A Tale of Two Oreganos

Dried oregano is a staple that adds flavor, zest, and depth to a wealth of foods year-’round, from soups, stews, casseroles, and green salads to egg, cheese, and fish dishes, so it’s a must-have for the pantry.

But did you know that there are two distinctly different kinds of oregano leaves—Mexican and Mediterranean?

It’s true, and that difference can make for a fascinating difference in a recipe. Robust, with a slight hint of lemon, Mexican oregano is closely related to lemon verbena, is native to South America, and exhibits a clean lemon scent. Also carrying notes of citrus and mild licorice, Mexican oregano spices up Latin American dishes, Texas and Mexican chili, and salsas.

On the other hand, Mediterranean oregano is a member of the mint family and native to a whole ’nother continent or two whose countries ring the Mediterranean Sea: Greece, Portugal, Italy, Spain, Turkey, Egypt, and Morocco. Any one of these oreganos is certainly as hearty as the Mexican variety, but, as examples, Greek oregano is more earthy and redolent, oregano from Turkey is more piquant, and Italian oregano is milder.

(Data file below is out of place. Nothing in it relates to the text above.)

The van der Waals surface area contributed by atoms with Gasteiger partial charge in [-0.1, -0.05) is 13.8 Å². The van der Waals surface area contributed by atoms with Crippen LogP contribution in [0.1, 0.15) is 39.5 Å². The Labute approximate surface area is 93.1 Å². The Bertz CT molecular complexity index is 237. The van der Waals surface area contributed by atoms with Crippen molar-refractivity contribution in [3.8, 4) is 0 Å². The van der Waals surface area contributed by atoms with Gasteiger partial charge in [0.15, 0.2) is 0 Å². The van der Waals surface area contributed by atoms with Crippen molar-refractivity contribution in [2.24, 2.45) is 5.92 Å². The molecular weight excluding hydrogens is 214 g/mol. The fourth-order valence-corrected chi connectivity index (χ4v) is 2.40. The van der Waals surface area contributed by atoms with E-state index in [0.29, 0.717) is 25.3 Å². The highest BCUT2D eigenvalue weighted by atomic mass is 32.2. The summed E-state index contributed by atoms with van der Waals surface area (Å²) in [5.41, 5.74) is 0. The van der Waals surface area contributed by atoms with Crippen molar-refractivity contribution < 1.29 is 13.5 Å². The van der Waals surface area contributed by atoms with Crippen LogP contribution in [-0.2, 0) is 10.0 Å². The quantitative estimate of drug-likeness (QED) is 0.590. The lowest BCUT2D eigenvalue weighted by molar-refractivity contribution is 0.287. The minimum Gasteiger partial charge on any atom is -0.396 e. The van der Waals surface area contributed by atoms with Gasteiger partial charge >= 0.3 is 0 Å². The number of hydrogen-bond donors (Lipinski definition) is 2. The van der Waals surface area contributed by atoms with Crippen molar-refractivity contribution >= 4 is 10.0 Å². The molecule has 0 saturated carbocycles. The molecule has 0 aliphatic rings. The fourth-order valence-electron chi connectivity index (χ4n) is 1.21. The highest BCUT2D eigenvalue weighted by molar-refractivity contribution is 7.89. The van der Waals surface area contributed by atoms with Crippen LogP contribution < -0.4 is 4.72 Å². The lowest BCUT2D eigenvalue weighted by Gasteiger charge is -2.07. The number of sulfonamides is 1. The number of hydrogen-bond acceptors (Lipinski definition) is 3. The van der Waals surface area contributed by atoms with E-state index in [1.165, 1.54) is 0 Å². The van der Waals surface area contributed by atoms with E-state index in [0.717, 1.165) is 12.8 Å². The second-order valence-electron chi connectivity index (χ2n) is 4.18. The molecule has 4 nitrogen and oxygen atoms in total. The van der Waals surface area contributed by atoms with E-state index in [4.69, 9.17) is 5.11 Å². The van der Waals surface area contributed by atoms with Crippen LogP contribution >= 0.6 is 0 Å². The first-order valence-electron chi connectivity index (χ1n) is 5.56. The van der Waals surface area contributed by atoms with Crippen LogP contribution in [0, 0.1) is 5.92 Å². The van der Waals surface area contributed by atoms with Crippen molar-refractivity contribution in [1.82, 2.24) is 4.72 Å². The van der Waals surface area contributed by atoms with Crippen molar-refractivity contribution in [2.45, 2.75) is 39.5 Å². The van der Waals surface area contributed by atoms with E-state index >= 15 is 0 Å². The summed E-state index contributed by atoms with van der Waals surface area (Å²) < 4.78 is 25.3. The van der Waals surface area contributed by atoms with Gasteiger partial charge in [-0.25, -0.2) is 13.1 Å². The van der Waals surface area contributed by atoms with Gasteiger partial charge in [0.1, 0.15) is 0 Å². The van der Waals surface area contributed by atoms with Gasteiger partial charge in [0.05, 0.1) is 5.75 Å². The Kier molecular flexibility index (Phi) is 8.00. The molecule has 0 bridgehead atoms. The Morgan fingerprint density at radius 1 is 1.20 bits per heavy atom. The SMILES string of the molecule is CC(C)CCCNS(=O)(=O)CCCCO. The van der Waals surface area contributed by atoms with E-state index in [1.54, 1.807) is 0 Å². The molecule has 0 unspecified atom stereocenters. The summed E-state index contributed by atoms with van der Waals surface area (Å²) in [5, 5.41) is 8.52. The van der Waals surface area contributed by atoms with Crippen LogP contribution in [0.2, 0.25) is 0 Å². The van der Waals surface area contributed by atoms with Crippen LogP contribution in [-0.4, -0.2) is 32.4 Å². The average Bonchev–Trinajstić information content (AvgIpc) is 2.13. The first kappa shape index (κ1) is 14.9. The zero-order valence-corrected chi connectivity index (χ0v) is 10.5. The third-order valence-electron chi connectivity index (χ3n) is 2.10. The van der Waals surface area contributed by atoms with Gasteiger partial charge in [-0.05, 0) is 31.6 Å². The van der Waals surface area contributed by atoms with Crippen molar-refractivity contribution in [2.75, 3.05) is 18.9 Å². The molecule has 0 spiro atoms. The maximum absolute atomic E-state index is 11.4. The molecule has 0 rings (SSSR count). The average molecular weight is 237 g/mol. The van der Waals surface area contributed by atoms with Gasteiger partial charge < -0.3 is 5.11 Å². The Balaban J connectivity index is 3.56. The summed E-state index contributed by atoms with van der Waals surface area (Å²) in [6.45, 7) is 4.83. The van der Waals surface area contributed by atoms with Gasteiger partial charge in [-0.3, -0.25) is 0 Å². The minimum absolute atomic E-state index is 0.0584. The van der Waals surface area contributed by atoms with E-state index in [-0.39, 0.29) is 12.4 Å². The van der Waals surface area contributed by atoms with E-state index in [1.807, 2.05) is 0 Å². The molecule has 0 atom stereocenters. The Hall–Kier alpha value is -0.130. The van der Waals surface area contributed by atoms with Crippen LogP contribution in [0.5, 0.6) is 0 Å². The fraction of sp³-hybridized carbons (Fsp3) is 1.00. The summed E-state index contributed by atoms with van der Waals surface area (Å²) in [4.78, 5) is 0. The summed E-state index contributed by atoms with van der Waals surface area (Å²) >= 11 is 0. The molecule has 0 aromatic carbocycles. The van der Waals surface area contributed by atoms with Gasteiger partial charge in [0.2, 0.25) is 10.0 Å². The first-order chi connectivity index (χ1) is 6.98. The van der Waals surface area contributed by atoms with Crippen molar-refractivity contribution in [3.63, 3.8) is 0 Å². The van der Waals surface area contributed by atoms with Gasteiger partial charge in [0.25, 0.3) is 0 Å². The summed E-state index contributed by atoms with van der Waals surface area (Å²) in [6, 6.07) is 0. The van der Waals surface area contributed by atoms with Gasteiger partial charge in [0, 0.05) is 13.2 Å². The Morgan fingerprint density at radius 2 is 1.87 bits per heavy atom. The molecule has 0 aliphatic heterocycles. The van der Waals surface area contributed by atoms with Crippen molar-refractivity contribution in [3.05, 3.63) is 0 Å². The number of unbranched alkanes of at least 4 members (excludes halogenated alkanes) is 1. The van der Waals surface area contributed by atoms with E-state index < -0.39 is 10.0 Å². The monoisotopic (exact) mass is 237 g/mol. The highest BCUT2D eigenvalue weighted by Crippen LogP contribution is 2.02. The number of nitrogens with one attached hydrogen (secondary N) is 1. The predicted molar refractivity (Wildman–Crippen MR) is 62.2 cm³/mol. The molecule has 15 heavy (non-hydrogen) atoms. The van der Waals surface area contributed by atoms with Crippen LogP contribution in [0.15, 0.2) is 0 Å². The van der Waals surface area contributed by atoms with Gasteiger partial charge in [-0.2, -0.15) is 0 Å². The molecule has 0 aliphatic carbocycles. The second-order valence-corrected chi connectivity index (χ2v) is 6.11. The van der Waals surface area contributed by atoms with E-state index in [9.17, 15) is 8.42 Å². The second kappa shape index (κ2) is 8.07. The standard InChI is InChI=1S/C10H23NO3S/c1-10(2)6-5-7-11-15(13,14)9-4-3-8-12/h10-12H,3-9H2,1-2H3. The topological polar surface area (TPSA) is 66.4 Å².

These unique variations are indeed available, but you’re more likely to find them blended and sold simply as Mediterranean or Greek oregano, which complements the strong flavors of this region.

Such recipes include Italian pizza, vegetable lasagna Florentine, and marinara sauces; Turkish pilaf with mushrooms, and cucumber-yogurt soup; and Greek garlic-lemon potatoes.

You might have some trouble finding Mediterranean oregano occasionally, because dried Mexican oregano seems to be more commonly stocked in area grocery stores. No matter: Mexican oregano leaves can be successfully used whenever your recipe calls for this herb. And while the taste of the two oreganos does vary noticeably—but not as one being better than the other—if you stock your pantry with dried Mexican oregano, you’ll be oregano-ready.

Look for varietal dried oregano leaves at local or regional specialty shops, or on-line.